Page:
― What are your overall thoughts about this program?
It’s a valuable program, and I was delighted to take part in the 2nd Batch. It benefited my company in many ways. We met our first customers in Japan through this program. We learned, changed, and improved our business because of what we learned from those customers. They told us things that we use to improve our solution. So that was very valuable to us. We also got to share our information on the Onlab website. We had some public relations and marketing that we got through this program that we’re also very valuable to us. During this program, we started talking to our investors in America. And that investor was very impressed with the success of our project; they decided to invest in our company.
― What are the next steps of your company?
Our next milestone is to release version 1 of our software and make it available to customers. As I said earlier, we plan to do that in Japan and the US, simultaneously supporting both Japanese and English languages. Once we can succeed, we hope to move next onto robotics to help robots understand the world better. That’s maybe in two or three years.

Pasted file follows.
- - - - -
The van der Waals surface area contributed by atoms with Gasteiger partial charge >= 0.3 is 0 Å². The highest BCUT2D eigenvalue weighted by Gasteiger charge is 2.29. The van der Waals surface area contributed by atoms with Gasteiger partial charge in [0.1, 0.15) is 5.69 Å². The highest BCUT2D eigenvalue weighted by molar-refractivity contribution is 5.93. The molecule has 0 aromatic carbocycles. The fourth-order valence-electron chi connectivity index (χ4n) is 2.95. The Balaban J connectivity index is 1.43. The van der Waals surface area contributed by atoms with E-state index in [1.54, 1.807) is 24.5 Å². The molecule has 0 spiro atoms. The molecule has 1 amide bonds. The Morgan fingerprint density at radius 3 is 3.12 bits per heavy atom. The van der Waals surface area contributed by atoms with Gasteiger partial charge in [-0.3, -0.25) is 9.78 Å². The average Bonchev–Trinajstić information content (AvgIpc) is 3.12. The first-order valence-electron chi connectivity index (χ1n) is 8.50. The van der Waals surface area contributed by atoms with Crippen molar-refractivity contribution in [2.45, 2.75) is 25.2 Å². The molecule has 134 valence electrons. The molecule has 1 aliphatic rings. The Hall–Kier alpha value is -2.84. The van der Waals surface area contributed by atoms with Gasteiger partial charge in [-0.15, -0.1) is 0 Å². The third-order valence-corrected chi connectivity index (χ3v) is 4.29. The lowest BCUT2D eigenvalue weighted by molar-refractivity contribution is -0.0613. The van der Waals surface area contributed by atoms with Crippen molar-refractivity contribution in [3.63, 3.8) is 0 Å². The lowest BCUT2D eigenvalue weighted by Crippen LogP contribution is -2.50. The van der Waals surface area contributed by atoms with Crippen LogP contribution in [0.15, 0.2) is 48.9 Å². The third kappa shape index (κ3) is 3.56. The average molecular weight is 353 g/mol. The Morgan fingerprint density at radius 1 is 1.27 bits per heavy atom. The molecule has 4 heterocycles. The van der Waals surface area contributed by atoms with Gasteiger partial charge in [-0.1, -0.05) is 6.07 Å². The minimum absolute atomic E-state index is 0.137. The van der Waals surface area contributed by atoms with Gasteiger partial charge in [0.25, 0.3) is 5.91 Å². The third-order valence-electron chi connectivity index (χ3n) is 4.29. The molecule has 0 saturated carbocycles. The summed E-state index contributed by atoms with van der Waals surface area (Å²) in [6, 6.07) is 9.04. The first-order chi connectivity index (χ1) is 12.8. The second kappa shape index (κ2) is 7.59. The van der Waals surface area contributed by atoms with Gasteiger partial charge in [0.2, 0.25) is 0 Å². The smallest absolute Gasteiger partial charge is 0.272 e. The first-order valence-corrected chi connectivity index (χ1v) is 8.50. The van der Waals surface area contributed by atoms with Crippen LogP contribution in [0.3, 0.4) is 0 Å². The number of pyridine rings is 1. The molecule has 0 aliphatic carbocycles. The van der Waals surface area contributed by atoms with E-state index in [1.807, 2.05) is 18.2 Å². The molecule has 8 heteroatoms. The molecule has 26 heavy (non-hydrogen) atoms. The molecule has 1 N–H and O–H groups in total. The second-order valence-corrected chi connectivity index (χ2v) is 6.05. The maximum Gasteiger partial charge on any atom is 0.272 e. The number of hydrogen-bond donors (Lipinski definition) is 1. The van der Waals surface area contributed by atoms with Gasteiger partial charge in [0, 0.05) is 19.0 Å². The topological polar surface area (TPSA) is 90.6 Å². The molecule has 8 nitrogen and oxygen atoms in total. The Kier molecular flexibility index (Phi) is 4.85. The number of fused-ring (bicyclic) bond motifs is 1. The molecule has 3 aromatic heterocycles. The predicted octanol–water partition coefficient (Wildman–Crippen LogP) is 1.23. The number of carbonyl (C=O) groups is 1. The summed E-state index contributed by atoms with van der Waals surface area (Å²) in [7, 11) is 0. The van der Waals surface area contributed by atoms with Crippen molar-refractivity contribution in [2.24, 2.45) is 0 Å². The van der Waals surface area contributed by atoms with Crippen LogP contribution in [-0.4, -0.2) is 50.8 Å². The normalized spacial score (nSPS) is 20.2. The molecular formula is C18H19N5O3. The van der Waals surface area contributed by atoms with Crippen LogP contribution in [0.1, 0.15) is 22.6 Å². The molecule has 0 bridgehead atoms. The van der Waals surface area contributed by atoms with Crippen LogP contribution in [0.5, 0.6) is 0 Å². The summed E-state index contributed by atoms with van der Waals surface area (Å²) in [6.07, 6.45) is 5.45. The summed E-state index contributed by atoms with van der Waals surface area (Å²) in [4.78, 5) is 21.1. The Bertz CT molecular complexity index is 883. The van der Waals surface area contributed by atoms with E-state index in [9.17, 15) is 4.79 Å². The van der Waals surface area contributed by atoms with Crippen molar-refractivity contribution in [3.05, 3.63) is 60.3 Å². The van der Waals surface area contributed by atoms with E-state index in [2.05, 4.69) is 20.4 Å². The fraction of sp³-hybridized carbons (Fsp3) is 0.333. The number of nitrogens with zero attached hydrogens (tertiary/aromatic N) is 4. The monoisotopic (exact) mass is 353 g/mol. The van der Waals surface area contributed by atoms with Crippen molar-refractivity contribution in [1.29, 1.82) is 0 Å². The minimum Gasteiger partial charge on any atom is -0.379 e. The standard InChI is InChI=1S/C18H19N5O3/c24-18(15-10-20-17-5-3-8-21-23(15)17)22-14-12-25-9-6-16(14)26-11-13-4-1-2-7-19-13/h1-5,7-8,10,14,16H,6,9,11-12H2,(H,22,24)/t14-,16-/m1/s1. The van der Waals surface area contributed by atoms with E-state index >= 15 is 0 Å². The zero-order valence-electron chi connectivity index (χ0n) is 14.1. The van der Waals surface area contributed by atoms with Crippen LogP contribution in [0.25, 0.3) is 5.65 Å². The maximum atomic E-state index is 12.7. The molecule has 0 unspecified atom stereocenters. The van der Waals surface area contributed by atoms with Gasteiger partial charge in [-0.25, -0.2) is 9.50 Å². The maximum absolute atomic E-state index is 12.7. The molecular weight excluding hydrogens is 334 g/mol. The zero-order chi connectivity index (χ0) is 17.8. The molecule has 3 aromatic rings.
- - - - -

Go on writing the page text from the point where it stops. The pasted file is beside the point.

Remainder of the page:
In addition, we want to work with more Japanese partners. We want to continue working with Onlab, and we want to open up an office in Japan. I know how important it is to give your customer the local Japanese telephone number. And one thing I learned from my many years working in Japan, there’s the old Japanese saying, “the customer is king”. I believe that. Serving my customers and giving them excellent service is my passion. You have to make a great product, but you also have to offer fantastic service. That, to me, is the road to success in Japan and everywhere.
We are looking to form partnerships with Japanese companies that sell cameras, networks, and all kinds of on-the-ground types of activity. We want to work with them to send one of their staff on a van in a car drive to the customer and help them. That’s, we’re trying right now; to set up those kinds of partnerships, and we have some exciting potential partners in Japan that we’re starting to work with.